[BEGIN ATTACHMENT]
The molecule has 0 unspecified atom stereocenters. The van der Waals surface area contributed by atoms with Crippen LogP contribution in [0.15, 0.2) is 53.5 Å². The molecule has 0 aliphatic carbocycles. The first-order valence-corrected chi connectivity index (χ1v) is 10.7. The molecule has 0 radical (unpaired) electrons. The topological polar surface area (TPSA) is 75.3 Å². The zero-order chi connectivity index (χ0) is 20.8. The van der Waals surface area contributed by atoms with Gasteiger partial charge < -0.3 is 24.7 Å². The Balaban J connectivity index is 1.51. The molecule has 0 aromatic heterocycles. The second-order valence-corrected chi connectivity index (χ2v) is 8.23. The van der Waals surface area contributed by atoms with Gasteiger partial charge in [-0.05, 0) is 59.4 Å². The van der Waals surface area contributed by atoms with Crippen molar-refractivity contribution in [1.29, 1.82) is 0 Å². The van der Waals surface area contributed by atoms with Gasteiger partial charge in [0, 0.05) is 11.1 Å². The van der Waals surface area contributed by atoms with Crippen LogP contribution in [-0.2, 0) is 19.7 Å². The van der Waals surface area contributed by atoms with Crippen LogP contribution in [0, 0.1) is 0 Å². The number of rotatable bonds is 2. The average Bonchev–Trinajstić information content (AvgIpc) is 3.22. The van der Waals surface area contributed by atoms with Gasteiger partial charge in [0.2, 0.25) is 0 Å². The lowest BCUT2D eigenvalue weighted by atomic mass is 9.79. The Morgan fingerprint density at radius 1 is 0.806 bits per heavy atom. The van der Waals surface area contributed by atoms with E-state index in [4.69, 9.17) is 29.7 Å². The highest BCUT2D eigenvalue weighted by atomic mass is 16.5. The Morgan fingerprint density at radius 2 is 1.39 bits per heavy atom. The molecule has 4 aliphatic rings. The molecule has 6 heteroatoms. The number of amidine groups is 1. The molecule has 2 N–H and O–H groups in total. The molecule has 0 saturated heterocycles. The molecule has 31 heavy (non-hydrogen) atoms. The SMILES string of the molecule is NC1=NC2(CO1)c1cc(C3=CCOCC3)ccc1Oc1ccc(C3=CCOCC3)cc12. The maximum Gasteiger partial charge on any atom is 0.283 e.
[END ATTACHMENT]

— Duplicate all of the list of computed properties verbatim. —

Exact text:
The molecule has 0 unspecified atom stereocenters. The van der Waals surface area contributed by atoms with Crippen LogP contribution in [0.15, 0.2) is 53.5 Å². The molecule has 0 aliphatic carbocycles. The first-order valence-corrected chi connectivity index (χ1v) is 10.7. The molecule has 0 radical (unpaired) electrons. The topological polar surface area (TPSA) is 75.3 Å². The zero-order chi connectivity index (χ0) is 20.8. The van der Waals surface area contributed by atoms with Gasteiger partial charge < -0.3 is 24.7 Å². The Balaban J connectivity index is 1.51. The molecule has 0 aromatic heterocycles. The second-order valence-corrected chi connectivity index (χ2v) is 8.23. The van der Waals surface area contributed by atoms with Gasteiger partial charge in [-0.05, 0) is 59.4 Å². The van der Waals surface area contributed by atoms with Crippen molar-refractivity contribution in [1.29, 1.82) is 0 Å². The van der Waals surface area contributed by atoms with Gasteiger partial charge in [0, 0.05) is 11.1 Å². The van der Waals surface area contributed by atoms with Crippen LogP contribution in [-0.2, 0) is 19.7 Å². The van der Waals surface area contributed by atoms with Crippen LogP contribution in [0, 0.1) is 0 Å². The number of rotatable bonds is 2. The average Bonchev–Trinajstić information content (AvgIpc) is 3.22. The van der Waals surface area contributed by atoms with Gasteiger partial charge in [0.2, 0.25) is 0 Å². The lowest BCUT2D eigenvalue weighted by atomic mass is 9.79. The Morgan fingerprint density at radius 1 is 0.806 bits per heavy atom. The van der Waals surface area contributed by atoms with E-state index in [4.69, 9.17) is 29.7 Å². The highest BCUT2D eigenvalue weighted by atomic mass is 16.5. The Morgan fingerprint density at radius 2 is 1.39 bits per heavy atom. The molecule has 4 aliphatic rings. The molecule has 6 heteroatoms. The number of amidine groups is 1. The molecule has 2 N–H and O–H groups in total. The molecule has 0 saturated heterocycles. The molecule has 31 heavy (non-hydrogen) atoms. The SMILES string of the molecule is NC1=NC2(CO1)c1cc(C3=CCOCC3)ccc1Oc1ccc(C3=CCOCC3)cc12. The maximum Gasteiger partial charge on any atom is 0.283 e.